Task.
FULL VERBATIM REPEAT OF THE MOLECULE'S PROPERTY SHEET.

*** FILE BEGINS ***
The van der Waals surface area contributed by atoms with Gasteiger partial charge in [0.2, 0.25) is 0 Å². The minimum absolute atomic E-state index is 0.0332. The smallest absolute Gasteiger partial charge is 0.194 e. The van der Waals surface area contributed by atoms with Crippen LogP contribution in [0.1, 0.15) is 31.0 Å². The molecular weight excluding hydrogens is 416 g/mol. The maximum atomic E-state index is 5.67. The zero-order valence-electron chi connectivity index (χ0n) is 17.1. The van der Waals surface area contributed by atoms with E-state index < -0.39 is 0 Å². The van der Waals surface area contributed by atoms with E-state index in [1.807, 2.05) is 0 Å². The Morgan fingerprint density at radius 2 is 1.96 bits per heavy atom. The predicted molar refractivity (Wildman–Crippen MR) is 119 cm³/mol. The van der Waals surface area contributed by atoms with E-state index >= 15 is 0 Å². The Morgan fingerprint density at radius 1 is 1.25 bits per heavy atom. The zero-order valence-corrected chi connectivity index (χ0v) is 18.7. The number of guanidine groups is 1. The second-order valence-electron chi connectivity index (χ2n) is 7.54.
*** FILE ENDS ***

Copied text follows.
The van der Waals surface area contributed by atoms with Gasteiger partial charge in [0.2, 0.25) is 0 Å². The minimum absolute atomic E-state index is 0.0332. The smallest absolute Gasteiger partial charge is 0.194 e. The van der Waals surface area contributed by atoms with Crippen LogP contribution in [0.1, 0.15) is 31.0 Å². The molecular weight excluding hydrogens is 416 g/mol. The maximum atomic E-state index is 5.67. The zero-order valence-electron chi connectivity index (χ0n) is 17.1. The van der Waals surface area contributed by atoms with E-state index < -0.39 is 0 Å². The van der Waals surface area contributed by atoms with E-state index in [1.807, 2.05) is 0 Å². The Morgan fingerprint density at radius 2 is 1.96 bits per heavy atom. The predicted molar refractivity (Wildman–Crippen MR) is 119 cm³/mol. The van der Waals surface area contributed by atoms with E-state index >= 15 is 0 Å². The Morgan fingerprint density at radius 1 is 1.25 bits per heavy atom. The zero-order valence-corrected chi connectivity index (χ0v) is 18.7. The number of guanidine groups is 1. The second-order valence-electron chi connectivity index (χ2n) is 7.54.